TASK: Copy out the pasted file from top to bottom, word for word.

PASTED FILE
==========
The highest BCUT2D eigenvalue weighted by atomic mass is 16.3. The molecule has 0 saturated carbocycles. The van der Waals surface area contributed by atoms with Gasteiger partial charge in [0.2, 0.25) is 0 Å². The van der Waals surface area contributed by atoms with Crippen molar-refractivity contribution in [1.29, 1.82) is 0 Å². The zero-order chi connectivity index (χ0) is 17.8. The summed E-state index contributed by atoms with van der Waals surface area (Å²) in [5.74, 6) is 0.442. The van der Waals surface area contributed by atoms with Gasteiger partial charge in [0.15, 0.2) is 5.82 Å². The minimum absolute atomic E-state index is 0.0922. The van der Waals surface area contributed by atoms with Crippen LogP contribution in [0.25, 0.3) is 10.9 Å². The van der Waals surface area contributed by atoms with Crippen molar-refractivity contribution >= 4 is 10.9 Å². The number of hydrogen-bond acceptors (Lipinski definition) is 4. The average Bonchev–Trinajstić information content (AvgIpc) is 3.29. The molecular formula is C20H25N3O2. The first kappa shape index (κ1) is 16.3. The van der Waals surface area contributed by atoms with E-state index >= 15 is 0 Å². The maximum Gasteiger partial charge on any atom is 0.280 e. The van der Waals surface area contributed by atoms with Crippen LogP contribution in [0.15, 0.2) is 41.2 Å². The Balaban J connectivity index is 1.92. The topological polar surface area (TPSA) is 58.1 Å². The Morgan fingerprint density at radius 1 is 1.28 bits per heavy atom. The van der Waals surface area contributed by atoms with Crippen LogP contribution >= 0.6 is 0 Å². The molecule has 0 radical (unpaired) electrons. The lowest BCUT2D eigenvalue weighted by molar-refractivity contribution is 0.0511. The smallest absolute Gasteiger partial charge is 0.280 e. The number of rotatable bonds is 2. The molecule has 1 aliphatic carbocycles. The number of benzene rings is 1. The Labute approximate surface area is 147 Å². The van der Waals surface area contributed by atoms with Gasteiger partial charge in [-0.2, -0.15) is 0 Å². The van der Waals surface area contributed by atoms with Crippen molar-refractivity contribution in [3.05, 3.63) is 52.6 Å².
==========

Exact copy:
The highest BCUT2D eigenvalue weighted by atomic mass is 16.3. The molecule has 0 saturated carbocycles. The van der Waals surface area contributed by atoms with Gasteiger partial charge in [0.2, 0.25) is 0 Å². The van der Waals surface area contributed by atoms with Crippen molar-refractivity contribution in [1.29, 1.82) is 0 Å². The zero-order chi connectivity index (χ0) is 17.8. The summed E-state index contributed by atoms with van der Waals surface area (Å²) in [5.74, 6) is 0.442. The van der Waals surface area contributed by atoms with Gasteiger partial charge in [0.15, 0.2) is 5.82 Å². The minimum absolute atomic E-state index is 0.0922. The van der Waals surface area contributed by atoms with Crippen LogP contribution in [0.25, 0.3) is 10.9 Å². The van der Waals surface area contributed by atoms with Crippen molar-refractivity contribution >= 4 is 10.9 Å². The number of hydrogen-bond acceptors (Lipinski definition) is 4. The average Bonchev–Trinajstić information content (AvgIpc) is 3.29. The molecular formula is C20H25N3O2. The first kappa shape index (κ1) is 16.3. The van der Waals surface area contributed by atoms with E-state index >= 15 is 0 Å². The maximum Gasteiger partial charge on any atom is 0.280 e. The van der Waals surface area contributed by atoms with Crippen LogP contribution in [0.15, 0.2) is 41.2 Å². The Balaban J connectivity index is 1.92. The topological polar surface area (TPSA) is 58.1 Å². The Morgan fingerprint density at radius 1 is 1.28 bits per heavy atom. The van der Waals surface area contributed by atoms with Crippen LogP contribution >= 0.6 is 0 Å². The molecule has 0 radical (unpaired) electrons. The lowest BCUT2D eigenvalue weighted by molar-refractivity contribution is 0.0511. The smallest absolute Gasteiger partial charge is 0.280 e. The number of rotatable bonds is 2. The molecule has 1 aliphatic carbocycles. The number of benzene rings is 1. The Labute approximate surface area is 147 Å². The van der Waals surface area contributed by atoms with Gasteiger partial charge in [-0.2, -0.15) is 0 Å². The van der Waals surface area contributed by atoms with Crippen molar-refractivity contribution in [3.05, 3.63) is 52.6 Å².